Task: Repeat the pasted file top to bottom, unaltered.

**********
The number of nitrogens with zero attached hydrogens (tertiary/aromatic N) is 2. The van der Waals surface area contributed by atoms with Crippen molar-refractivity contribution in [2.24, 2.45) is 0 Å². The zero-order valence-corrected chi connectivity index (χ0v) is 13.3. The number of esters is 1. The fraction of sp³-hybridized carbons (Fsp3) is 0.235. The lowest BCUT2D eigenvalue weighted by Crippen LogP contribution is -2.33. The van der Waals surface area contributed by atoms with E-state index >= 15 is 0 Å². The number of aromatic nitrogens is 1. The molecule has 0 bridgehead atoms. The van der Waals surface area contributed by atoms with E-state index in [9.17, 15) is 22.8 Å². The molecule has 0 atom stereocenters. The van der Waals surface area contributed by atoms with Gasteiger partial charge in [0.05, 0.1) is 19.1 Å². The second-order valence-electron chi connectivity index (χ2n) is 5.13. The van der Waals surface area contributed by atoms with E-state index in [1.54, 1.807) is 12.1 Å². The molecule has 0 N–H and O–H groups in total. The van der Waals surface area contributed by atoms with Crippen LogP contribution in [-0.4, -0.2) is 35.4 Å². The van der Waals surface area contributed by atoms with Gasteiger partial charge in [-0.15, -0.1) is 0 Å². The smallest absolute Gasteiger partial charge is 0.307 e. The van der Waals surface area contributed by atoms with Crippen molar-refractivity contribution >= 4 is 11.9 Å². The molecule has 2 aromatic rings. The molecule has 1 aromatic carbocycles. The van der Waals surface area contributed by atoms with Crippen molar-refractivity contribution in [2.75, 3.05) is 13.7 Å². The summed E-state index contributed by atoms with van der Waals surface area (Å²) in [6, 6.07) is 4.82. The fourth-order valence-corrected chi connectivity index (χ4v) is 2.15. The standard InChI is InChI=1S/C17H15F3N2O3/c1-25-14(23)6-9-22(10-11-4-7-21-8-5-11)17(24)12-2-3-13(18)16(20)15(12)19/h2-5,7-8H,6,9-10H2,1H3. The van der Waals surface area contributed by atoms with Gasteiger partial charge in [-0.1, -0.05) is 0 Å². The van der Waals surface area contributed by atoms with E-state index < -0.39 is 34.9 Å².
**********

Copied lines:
The number of nitrogens with zero attached hydrogens (tertiary/aromatic N) is 2. The van der Waals surface area contributed by atoms with Crippen molar-refractivity contribution in [2.24, 2.45) is 0 Å². The zero-order valence-corrected chi connectivity index (χ0v) is 13.3. The number of esters is 1. The fraction of sp³-hybridized carbons (Fsp3) is 0.235. The lowest BCUT2D eigenvalue weighted by Crippen LogP contribution is -2.33. The van der Waals surface area contributed by atoms with E-state index >= 15 is 0 Å². The number of aromatic nitrogens is 1. The molecule has 0 bridgehead atoms. The van der Waals surface area contributed by atoms with E-state index in [9.17, 15) is 22.8 Å². The molecule has 0 atom stereocenters. The van der Waals surface area contributed by atoms with Gasteiger partial charge in [0.05, 0.1) is 19.1 Å². The second-order valence-electron chi connectivity index (χ2n) is 5.13. The van der Waals surface area contributed by atoms with E-state index in [1.54, 1.807) is 12.1 Å². The molecule has 0 N–H and O–H groups in total. The van der Waals surface area contributed by atoms with Crippen LogP contribution in [-0.4, -0.2) is 35.4 Å². The van der Waals surface area contributed by atoms with Gasteiger partial charge in [-0.15, -0.1) is 0 Å². The smallest absolute Gasteiger partial charge is 0.307 e. The van der Waals surface area contributed by atoms with Crippen molar-refractivity contribution >= 4 is 11.9 Å². The molecule has 2 aromatic rings. The molecule has 1 aromatic carbocycles. The van der Waals surface area contributed by atoms with Crippen molar-refractivity contribution in [2.75, 3.05) is 13.7 Å². The summed E-state index contributed by atoms with van der Waals surface area (Å²) in [6, 6.07) is 4.82. The fourth-order valence-corrected chi connectivity index (χ4v) is 2.15. The standard InChI is InChI=1S/C17H15F3N2O3/c1-25-14(23)6-9-22(10-11-4-7-21-8-5-11)17(24)12-2-3-13(18)16(20)15(12)19/h2-5,7-8H,6,9-10H2,1H3. The van der Waals surface area contributed by atoms with Gasteiger partial charge in [-0.1, -0.05) is 0 Å². The van der Waals surface area contributed by atoms with E-state index < -0.39 is 34.9 Å².